c) - Arguably, then, the tenancy was not an AST , with the legal landlord being resident, (in which case deposit protection wouldn't be obligatory), but it's obviously complicated by the fact that someone else is named as LL on the contract (still binding between T and purported LL, but not binding on legal LL). At the end of the day, you'll never know the true situation/real implications unless the case ends up in court.
    d) - The LL can only claim his actual losses and any reasonable associated expenses (so a trip from USA would not be 'reasonable').
    e) - I don't think the contract necessarily has to mention an inventory for the inventory to be valid evidence of condition on a certain date. T has no claim against LL for failing to provide the prescribed information after the tenancy has ended (and it's not, in any case, relevant to the adjudication).

    A large percentage of the deposit has already been returned to the tenants, and you say yourself that 'The issue here is a matter of principle, rather than a significant amount of money involved.' TBH, I don't think there's any point in arguing/worrying about principles when the amount at stake is so small. Deposit scheme adjudication tends to favour the tenant, so most likely the DPS will award most, if not all, of the money to T7.

    Comment


    • #3
      Thank you greatly Westminster.

      I guess matters of principle are important sometimes, even when the stakes are low. In this case I think that the landlord claim is an exercise in bullying. As a good landlord myself (I think) I don't like landlord bullies, and in particular bullying of vulnerable and timid student tenants. Second, I am pretty sure that there was no actual damage or valid claim. This claim falls apart on multiple other grounds, including a hopeless inventory. Perhaps this L would benefit from a lesson in tightening his procedures before he is faced with a truly devastating and genuine cause for claim.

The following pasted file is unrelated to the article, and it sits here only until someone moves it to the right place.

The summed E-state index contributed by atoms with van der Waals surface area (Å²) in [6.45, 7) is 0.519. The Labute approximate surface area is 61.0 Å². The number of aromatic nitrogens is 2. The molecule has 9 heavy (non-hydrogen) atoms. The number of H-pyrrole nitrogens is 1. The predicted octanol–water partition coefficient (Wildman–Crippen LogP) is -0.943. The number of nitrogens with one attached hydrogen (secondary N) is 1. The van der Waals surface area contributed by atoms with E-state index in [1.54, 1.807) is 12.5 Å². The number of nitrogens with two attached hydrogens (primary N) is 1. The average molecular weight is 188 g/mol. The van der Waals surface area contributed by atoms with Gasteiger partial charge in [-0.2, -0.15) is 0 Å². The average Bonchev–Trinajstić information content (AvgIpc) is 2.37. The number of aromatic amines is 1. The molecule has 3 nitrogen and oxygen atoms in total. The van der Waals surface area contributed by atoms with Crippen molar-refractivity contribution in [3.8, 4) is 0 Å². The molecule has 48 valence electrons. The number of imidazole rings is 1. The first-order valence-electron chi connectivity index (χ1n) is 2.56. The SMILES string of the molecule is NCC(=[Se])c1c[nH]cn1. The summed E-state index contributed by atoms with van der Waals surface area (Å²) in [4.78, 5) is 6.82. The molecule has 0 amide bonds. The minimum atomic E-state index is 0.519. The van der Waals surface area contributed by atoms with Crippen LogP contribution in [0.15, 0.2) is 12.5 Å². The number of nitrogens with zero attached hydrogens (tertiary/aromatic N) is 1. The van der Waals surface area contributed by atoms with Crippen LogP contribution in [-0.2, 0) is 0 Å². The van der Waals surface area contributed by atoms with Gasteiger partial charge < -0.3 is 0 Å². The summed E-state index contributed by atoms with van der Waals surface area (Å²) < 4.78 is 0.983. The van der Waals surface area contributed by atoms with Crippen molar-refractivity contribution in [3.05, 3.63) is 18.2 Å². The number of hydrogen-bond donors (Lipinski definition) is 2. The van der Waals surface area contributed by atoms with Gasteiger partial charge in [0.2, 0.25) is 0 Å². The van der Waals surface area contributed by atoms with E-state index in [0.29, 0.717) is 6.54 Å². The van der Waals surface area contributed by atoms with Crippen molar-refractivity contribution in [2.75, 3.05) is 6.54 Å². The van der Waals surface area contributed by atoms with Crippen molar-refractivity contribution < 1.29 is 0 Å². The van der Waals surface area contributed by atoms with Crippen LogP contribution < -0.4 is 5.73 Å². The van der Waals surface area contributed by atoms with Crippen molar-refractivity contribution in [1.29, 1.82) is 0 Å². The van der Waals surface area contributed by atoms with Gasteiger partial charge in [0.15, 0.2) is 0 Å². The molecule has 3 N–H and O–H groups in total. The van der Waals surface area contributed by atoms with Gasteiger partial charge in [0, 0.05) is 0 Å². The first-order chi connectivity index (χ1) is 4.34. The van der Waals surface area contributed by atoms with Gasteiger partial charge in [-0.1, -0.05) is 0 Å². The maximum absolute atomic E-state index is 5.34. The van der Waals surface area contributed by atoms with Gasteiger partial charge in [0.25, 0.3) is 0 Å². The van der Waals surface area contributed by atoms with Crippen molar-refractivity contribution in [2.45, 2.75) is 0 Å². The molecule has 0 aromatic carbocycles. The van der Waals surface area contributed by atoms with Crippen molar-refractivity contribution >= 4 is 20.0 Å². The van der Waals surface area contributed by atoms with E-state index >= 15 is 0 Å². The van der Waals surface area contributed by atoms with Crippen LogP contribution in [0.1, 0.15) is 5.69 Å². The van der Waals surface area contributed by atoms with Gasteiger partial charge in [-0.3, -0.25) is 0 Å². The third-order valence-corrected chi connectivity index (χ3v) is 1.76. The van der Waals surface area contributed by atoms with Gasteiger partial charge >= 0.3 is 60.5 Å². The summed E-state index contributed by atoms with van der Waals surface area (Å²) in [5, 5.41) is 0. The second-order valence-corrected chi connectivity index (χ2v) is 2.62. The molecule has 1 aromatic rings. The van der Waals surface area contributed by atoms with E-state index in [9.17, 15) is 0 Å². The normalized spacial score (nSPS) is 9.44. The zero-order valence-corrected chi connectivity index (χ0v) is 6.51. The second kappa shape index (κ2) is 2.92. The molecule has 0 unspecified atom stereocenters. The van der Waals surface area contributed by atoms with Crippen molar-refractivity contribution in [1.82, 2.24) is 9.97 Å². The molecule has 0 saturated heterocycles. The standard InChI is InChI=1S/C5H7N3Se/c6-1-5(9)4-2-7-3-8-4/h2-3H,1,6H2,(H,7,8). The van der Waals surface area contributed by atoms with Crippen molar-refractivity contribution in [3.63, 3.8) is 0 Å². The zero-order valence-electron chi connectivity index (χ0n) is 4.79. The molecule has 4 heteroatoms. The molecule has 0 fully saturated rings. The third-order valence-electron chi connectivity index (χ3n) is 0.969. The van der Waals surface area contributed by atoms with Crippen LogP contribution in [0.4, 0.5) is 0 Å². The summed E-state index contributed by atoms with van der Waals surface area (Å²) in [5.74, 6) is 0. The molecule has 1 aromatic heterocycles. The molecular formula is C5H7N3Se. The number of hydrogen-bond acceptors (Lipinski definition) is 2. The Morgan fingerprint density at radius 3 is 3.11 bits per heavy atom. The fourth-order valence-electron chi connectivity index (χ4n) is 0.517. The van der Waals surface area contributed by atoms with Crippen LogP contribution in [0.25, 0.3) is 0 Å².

On one point I am not sure I agree. The inventory and deposit must somehow enter the tenancy agreement whether implicitly or otherwise, quite simply because the agreement has to make it clear the purpose for which the deposit is held. For example if the deposit is taken but there is no agreement that the deposit can be used against unpaid rent, then it cannot be so used.

      It seems to me that if a deposit is collected, but there is absolutely no indication whatever in the agreement as to the purpose of the deposit, then the deposit cannot be applied to offset anything at all. Clearly the inventory and the TA are dissociated in time (by definition) but if the TA makes no mention of the deposit (apart from its collection), then I am not sure a disembodied inventory serves any value apart from allowing L to prove damages (which would then have to be claimed via the courts in the same way rent deficits would have to be claimed in the absence of rent-deposit linkage in the agreement).

      Comment


      • #4
        Originally posted by AndrewDod View Post
        On one point I am not sure I agree. The inventory and deposit must somehow enter the tenancy agreement whether implicitly or otherwise, quite simply because the agreement has to make it clear the purpose for which the deposit is held. For example if the deposit is taken but there is no agreement that the deposit can be used against unpaid rent, then it cannot be so used.

        It seems to me that if a deposit is collected, but there is absolutely no indication whatever in the agreement as to the purpose of the deposit, then the deposit cannot be applied to offset anything at all. Clearly the inventory and the TA are dissociated in time (by definition) but if the TA makes no mention of the deposit (apart from its collection), then I am not sure a disembodied inventory serves any value apart from allowing L to prove damages (which would then have to be claimed via the courts in the same way rent deficits would have to be claimed in the absence of rent-deposit linkage in the agreement).
        You asked "The tenancy agreement does not mention the inventory (which is worthless in any case). Does the agreement have to mention the inventory?"

        I replied - "I don't think the contract necessarily has to mention an inventory for the inventory to be valid evidence of condition on a certain date."

        I did not say that the contract need not specify what the deposit may be set against.

        Comment


        • #5
          Yes indeed Westminster - I accept that my response was at cross purposes.

          Comment